Game Theory: The Mathematics of Decision Making

Today I am going to introduce you to Game Theory, as I feel it is a subject to which people can see immediate and considerable effect in their life. In simple words, game theory is the math behind the decisions you take on a daily basis.

What is a game?

downloadA game is any interactive situation between multiple people in which every persons pay off is affected by decisions made by others, keeping certain rules in mind. Pay off reflects the desirability of an outcome to a player.

What is game theory?

Game theory is the branch of mathematics concerned with the analysis of strategies for dealing with situations where the outcome of a participant’s choice of action depends on the actions of other participants. It looks at relationships and tries to predict the optimal decisions people will make. It is very wide ranging and is used by economists, psychologists, military tacticians, political scientists, biologists, etc.

It has two major segments:

  1. Cooperative Game – In a cooperative game, the players make their choices towards getting mutual benefit.
  2. Non-cooperative/competitive Game – In a non-cooperative game, there are some winners and some losers. Each player makes his/her choice keeping his own pay off in mind.

We are now going to discuss The Prisoner’s Dillema, one the most famous thought experiments of competitive game theory to understand the foundations of game theory.

Prisoner’s Dilemma


a) PLAYERS: Prisioner 1 and Prisoner 2

b) OUTCOME: Years in jail- (Prisoner 1/Prisoner 2)

2 prisoners have been arrested for fleeing a scene of crime and based on the evidence already collected, they are each going to have to spend 2 years in jail.


c) The police wants more so they have placed both of them in two different rooms, with no way to contact each other and have offered each one of them a deal:

1. If one prisoner confesses about his partner’s crime while the other doesn’t-  0 years of punishment for the one who confesses, while the partner will be jailed for 10 years                               

2. If both confess about each other’s crimes- Both will be jailed for 5 years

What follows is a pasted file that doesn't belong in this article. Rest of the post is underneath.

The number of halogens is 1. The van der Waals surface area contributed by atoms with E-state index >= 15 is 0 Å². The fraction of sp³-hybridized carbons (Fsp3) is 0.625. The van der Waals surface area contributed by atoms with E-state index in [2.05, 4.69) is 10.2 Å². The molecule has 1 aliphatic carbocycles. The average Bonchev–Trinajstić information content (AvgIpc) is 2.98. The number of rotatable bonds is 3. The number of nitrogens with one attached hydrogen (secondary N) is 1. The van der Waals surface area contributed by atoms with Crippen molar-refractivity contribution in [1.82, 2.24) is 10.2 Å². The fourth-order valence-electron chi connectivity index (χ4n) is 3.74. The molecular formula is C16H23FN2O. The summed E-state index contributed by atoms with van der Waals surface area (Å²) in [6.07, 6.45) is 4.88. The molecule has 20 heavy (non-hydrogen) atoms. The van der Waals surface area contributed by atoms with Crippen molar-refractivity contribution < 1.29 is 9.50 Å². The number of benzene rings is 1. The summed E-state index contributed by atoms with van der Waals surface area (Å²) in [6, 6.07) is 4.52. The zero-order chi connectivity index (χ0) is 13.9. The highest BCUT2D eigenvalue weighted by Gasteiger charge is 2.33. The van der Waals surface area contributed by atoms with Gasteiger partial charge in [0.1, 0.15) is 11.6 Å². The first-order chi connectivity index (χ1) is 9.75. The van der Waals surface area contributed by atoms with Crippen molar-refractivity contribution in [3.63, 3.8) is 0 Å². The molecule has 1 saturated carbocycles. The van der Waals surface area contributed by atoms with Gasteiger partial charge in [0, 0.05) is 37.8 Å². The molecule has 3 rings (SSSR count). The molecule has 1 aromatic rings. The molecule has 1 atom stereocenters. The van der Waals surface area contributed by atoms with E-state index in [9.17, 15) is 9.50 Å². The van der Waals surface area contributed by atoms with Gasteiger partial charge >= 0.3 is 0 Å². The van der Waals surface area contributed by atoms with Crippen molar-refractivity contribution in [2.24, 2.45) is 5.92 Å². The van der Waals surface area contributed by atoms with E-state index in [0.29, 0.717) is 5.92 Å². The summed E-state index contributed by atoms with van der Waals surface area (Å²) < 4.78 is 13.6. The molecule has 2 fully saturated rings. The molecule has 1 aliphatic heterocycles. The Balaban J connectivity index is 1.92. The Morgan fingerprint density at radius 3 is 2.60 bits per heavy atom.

Screen Shot 2017-03-22 at 3.00.58 AM

3. If neither of them confess- Both will be jailed for 2 years

Screen Shot 2017-03-22 at 3.00.17 AM

They have to make their decisions independently as they have been split up. 

d) Emotions do not play a role in the game. Both the prisoners are concerned with their own jail time.

Tabular Presentation


  • If both the players do not confess, they will have to spend as little time as possible ie 2 years each in jail.

If they could trust each other, that would be their best bet but they have no reason to trust each other. Therefore, both of them will have an incentive to confess and they will also consider the fact that the other prisoner might confess for his own benefit.

  • If one prisoner confesses and the other doesn’t, the snitch gets to walk out ie one prisoner will be jailed for 0 years while the other will get 10 years of jail time.
  • Compared to the risk of getting 10 years of jail time, 5 years each of jail time doesn’t sound so bad to both of them. Therefore, according to game theory’s solution both should choose to confess.

This outcome is known as Nash Equilibrium, which is one of the foundational concepts of game theory. When a player makes a choice that leaves him better off compared to his other choices, no matter what the other player’s choice is, it is called his dominant strategy. The combination of both the players dominant strategies coming together would be called Nash Equilibrium.

If Prisoner 1 confesses and Prisoner 2 doesn’t, Prisoner 1 is better off and gets no time in jail compared to 2 years in jail. If Prisoner 2 does confess ie 5 years of jail time each, Prisoner 1 is still better off as if he hadn’t confessed he would have had to serve 10 years of jail time. Therefore, his dominant strategy will be to confess. Likewise, for Prisoner 2.

If both do not confess they will each get 2 years of jail time which is better for both of them however, it’s an unstable state as in a non-cooperative game all the players stand to gain from stabbing each other in the back.


We can use this concept in various situations in our daily life,

  1. A person is in love and has to make the decision about whether he is going to convey it to his partner or not.
    Checkout out this link to see how he goes about the decision using game theory:
    This is a very basic example for you to understand how you could use the concept in daily life. Do keep in mind that it gives the most logical solution, not the best possible outcome.
  2. A person has been assigned a group project and he is going to make the decision whether he is going to work on it or not.
    Checkout out this link to understand the situation and then try finding the solution using game theory yourself:
  3. Checkout the above link for many more examples and try solving the ones you find interesting using game theory.

I hope this helped you get an introduction to Game Theory. Please feel free to contact me if you do not understand any part or feel that some part of this post is unclear. Happy Learning!


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